I strongly encourage those of you who are interested in this issue of page-lengths of different editions, degrees of reduction of the text, etc., to use LOOK INSIDE! and read what Bonner has to say on that point. Some of the reasons he gives for further shortening of the work are truly Thompsonian. =grin= And, thanks to Amazon, you can read those remarks just as you might've in a bookstore--while you're considering which edition to buy, or whether to buy both.

Enough. Enjoy. The more the merrier.

Oh--the five stars? Those are for the Platonic ideal of D'Arcy Thompson's "On Growth and Form."
5 von 5 Kunden fanden die folgende Rezension hilfreich
5.0 von 5 Sternen A classic book, unlike any other 3. September 2008
Von John Duncan - Veröffentlicht auf
Most biologists have heard of D'Arcy Thompson's famous book, and have seen his drawings that show how apparently different animals -- fish, for example -- can be transformed into one another by distorting the coordinate system. Sometimes a simple skewing or stretching will suffice, but in other cases more complicated transformations are needed. Few, however, have read the book, and few realize that the famous drawings come right at the end of a long and detailed argument in which D'Arcy Thompson establishes the importance of purely physical considerations in deciding the forms taken by organisms.

D'Arcy Thompson was not opposed to the idea of natural selection, and recognized that it was part of the explanation of evolution. However, he was writing at the beginning of the 20th century at a time when he felt that natural selection was regarded as the complete and only explanation of evolution, and he wanted to show that it wasn't as simple as that. In a modern book, Richard Dawkins's "The Ancestor's Tale", we can read that "Animal shapes are malleable like plasticine. A fish can change in evolutionary time to whatever unfishy shape is required for its way of life." This is the point of view that D'Arcy Thompson considered exaggerated, because he argued that there are many physical constraints that limit this infinite malleability (less, perhaps, for animals that live in the water than for land animals that must take account of gravity, but real nonetheless). He shows that many features of animals must and do obey the same rules as those followed by engineers in designing bridges.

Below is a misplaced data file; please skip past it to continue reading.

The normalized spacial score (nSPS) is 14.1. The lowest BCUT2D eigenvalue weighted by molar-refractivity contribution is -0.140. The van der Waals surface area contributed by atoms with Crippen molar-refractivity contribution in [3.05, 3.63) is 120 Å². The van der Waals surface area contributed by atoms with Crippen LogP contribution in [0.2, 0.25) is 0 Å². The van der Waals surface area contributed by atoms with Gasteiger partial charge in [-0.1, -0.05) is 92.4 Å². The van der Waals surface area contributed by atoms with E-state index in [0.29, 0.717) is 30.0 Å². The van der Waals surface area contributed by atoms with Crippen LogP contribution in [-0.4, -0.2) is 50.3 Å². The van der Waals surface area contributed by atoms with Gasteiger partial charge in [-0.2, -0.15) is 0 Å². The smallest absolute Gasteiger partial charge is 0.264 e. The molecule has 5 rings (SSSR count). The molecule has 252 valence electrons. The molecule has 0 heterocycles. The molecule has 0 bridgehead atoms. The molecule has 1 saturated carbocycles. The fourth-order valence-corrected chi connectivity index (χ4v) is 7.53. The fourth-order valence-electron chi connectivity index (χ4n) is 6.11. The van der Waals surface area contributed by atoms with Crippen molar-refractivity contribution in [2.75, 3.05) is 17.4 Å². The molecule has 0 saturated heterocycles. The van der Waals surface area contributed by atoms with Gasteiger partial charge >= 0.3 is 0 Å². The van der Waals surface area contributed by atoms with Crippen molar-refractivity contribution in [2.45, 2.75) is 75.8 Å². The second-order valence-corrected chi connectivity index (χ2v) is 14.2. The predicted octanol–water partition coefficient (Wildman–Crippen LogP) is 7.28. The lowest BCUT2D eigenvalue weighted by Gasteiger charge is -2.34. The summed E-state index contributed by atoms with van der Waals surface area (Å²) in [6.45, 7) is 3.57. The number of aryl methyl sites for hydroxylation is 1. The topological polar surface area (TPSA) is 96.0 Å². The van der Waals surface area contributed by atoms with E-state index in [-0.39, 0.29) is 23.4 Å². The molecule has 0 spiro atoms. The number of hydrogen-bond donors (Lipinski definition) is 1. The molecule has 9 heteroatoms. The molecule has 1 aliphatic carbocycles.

D'Arcy Thompson's style is quite unlike any other -- "scholarly" would be an understatement -- and much of the book can be read for the pleasure of the language. Even at the time of writing (originally 1917) it must have been optimistic to think that scientist readers could cope with abundant quotations from other writers left untranslated from Greek, Latin, German or French. (In the unabridged 2nd edition that I once leafed through but have not read, I think there were some in Spanish and Italian, but I didn't find any of these in the abridged edition.) Most of the French quotations are quite important for the argument, and I suppose the same is probably true for the others, so a modern reader inevitably loses some of the sense. The most extreme example is a whole page devoted to a quotation from Buffon in support of the author's contention that the popular idea that honeybees are brilliant engineers is due to a failure to understand the purely physical constraints involved in constructing a honeycomb.

Some of the other reviewers have commented that in preparing this abridged edition John Tyler Bonner emasculated the original. Although I have some sympathy with this criticism I think it is too strong. For many readers the effect of reading the abridged edition will be to stimulate them to read the book in full -- as I certainly shall now do.
3 von 3 Kunden fanden die folgende Rezension hilfreich
3.0 von 5 Sternen Oh for heaven's sake 23. Februar 2011
Von Brian Jayne - Veröffentlicht auf
Bonner's abridgment is a fine introduction to an interesting book and is perhaps getting too bad a rap here; anyone who wants to compare it to the original 1917 edition (or the 1945 American edition) is welcome to hit the Internet archive and download either, since both are out of copyright and freely available.
Waren diese Rezensionen hilfreich?   Wir wollen von Ihnen hören.

Kunden diskutieren

Das Forum zu diesem Produkt
Diskussion Antworten Jüngster Beitrag
Noch keine Diskussionen

Fragen stellen, Meinungen austauschen, Einblicke gewinnen
Neue Diskussion starten
Erster Beitrag:
Eingabe des Log-ins

Kundendiskussionen durchsuchen
Alle Amazon-Diskussionen durchsuchen

Ähnliche Artikel finden